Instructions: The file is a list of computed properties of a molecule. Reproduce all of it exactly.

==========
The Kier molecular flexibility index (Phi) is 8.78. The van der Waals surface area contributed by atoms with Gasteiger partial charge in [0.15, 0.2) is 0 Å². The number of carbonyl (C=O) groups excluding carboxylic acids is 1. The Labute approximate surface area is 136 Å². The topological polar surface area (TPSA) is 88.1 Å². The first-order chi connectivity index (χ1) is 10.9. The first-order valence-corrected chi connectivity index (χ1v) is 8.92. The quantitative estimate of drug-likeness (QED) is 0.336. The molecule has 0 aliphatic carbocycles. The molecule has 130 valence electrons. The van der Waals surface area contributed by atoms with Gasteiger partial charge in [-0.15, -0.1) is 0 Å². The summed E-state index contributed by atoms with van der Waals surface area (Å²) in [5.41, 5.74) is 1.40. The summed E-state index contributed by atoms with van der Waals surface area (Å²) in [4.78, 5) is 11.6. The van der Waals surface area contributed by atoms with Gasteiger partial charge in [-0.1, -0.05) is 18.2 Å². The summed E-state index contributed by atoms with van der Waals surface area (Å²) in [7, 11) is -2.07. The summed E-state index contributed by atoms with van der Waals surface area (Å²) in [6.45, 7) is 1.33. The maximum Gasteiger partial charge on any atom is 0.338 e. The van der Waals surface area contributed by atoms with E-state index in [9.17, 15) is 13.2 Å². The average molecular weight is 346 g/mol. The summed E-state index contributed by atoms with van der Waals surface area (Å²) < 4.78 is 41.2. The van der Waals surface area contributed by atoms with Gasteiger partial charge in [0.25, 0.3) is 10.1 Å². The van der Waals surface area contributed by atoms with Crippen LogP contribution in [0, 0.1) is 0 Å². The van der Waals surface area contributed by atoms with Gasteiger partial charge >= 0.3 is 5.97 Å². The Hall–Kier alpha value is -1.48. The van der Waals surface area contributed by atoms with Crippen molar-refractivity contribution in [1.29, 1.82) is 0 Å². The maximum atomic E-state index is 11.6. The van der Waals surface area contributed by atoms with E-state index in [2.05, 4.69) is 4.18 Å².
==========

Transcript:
The Kier molecular flexibility index (Phi) is 8.78. The van der Waals surface area contributed by atoms with Gasteiger partial charge in [0.15, 0.2) is 0 Å². The number of carbonyl (C=O) groups excluding carboxylic acids is 1. The Labute approximate surface area is 136 Å². The topological polar surface area (TPSA) is 88.1 Å². The first-order chi connectivity index (χ1) is 10.9. The first-order valence-corrected chi connectivity index (χ1v) is 8.92. The quantitative estimate of drug-likeness (QED) is 0.336. The molecule has 0 aliphatic carbocycles. The molecule has 130 valence electrons. The van der Waals surface area contributed by atoms with Gasteiger partial charge in [-0.15, -0.1) is 0 Å². The summed E-state index contributed by atoms with van der Waals surface area (Å²) in [5.41, 5.74) is 1.40. The summed E-state index contributed by atoms with van der Waals surface area (Å²) in [4.78, 5) is 11.6. The van der Waals surface area contributed by atoms with Gasteiger partial charge in [-0.1, -0.05) is 18.2 Å². The summed E-state index contributed by atoms with van der Waals surface area (Å²) in [7, 11) is -2.07. The summed E-state index contributed by atoms with van der Waals surface area (Å²) in [6.45, 7) is 1.33. The maximum Gasteiger partial charge on any atom is 0.338 e. The van der Waals surface area contributed by atoms with E-state index in [9.17, 15) is 13.2 Å². The average molecular weight is 346 g/mol. The summed E-state index contributed by atoms with van der Waals surface area (Å²) < 4.78 is 41.2. The van der Waals surface area contributed by atoms with Gasteiger partial charge in [0.25, 0.3) is 10.1 Å². The van der Waals surface area contributed by atoms with Crippen LogP contribution in [0, 0.1) is 0 Å². The van der Waals surface area contributed by atoms with Gasteiger partial charge >= 0.3 is 5.97 Å². The Hall–Kier alpha value is -1.48. The van der Waals surface area contributed by atoms with Crippen molar-refractivity contribution in [1.29, 1.82) is 0 Å². The maximum atomic E-state index is 11.6. The van der Waals surface area contributed by atoms with E-state index in [2.05, 4.69) is 4.18 Å².